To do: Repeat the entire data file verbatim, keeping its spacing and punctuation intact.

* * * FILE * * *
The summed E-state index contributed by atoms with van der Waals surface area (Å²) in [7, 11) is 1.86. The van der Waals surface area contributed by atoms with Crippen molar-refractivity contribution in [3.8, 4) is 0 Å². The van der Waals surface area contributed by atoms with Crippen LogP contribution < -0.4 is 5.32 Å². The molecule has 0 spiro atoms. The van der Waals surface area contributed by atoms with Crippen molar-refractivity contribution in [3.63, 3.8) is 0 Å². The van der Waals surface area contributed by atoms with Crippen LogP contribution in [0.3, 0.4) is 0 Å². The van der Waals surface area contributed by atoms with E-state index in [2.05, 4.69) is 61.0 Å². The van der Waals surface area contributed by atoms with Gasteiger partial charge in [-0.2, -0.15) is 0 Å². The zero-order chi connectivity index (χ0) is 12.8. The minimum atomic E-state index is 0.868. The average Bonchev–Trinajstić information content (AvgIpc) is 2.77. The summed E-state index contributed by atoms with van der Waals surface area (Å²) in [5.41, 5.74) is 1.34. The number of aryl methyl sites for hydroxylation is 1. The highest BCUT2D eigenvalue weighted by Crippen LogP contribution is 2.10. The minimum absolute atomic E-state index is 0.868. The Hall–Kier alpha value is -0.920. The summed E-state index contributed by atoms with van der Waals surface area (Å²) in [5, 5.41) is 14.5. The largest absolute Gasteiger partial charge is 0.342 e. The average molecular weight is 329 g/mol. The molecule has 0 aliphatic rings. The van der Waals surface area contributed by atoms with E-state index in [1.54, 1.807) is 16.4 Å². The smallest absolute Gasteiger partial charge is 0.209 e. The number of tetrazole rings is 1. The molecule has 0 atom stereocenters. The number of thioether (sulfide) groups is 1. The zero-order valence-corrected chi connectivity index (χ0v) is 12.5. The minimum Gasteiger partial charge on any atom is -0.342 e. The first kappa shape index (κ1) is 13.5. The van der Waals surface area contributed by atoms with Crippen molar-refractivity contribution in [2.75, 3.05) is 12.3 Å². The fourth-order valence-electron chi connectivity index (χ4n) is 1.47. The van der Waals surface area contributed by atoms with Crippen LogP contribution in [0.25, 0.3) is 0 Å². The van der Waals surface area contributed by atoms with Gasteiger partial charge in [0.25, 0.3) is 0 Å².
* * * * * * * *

The summed E-state index contributed by atoms with van der Waals surface area (Å²) in [7, 11) is 1.86. The van der Waals surface area contributed by atoms with Crippen molar-refractivity contribution in [3.8, 4) is 0 Å². The van der Waals surface area contributed by atoms with Crippen LogP contribution < -0.4 is 5.32 Å². The molecule has 0 spiro atoms. The van der Waals surface area contributed by atoms with Crippen molar-refractivity contribution in [3.63, 3.8) is 0 Å². The van der Waals surface area contributed by atoms with Crippen LogP contribution in [0.3, 0.4) is 0 Å². The van der Waals surface area contributed by atoms with E-state index in [2.05, 4.69) is 61.0 Å². The van der Waals surface area contributed by atoms with Gasteiger partial charge in [-0.2, -0.15) is 0 Å². The zero-order chi connectivity index (χ0) is 12.8. The minimum atomic E-state index is 0.868. The average Bonchev–Trinajstić information content (AvgIpc) is 2.77. The summed E-state index contributed by atoms with van der Waals surface area (Å²) in [5.41, 5.74) is 1.34. The number of aryl methyl sites for hydroxylation is 1. The highest BCUT2D eigenvalue weighted by Crippen LogP contribution is 2.10. The minimum absolute atomic E-state index is 0.868. The Hall–Kier alpha value is -0.920. The summed E-state index contributed by atoms with van der Waals surface area (Å²) in [5, 5.41) is 14.5. The largest absolute Gasteiger partial charge is 0.342 e. The average molecular weight is 329 g/mol. The molecule has 0 aliphatic rings. The van der Waals surface area contributed by atoms with E-state index in [1.54, 1.807) is 16.4 Å². The smallest absolute Gasteiger partial charge is 0.209 e. The number of tetrazole rings is 1. The molecule has 0 atom stereocenters. The number of thioether (sulfide) groups is 1. The zero-order valence-corrected chi connectivity index (χ0v) is 12.5. The minimum Gasteiger partial charge on any atom is -0.342 e. The first kappa shape index (κ1) is 13.5. The van der Waals surface area contributed by atoms with Crippen molar-refractivity contribution in [2.75, 3.05) is 12.3 Å². The fourth-order valence-electron chi connectivity index (χ4n) is 1.47. The van der Waals surface area contributed by atoms with Crippen LogP contribution in [0.25, 0.3) is 0 Å². The van der Waals surface area contributed by atoms with Gasteiger partial charge in [0.25, 0.3) is 0 Å².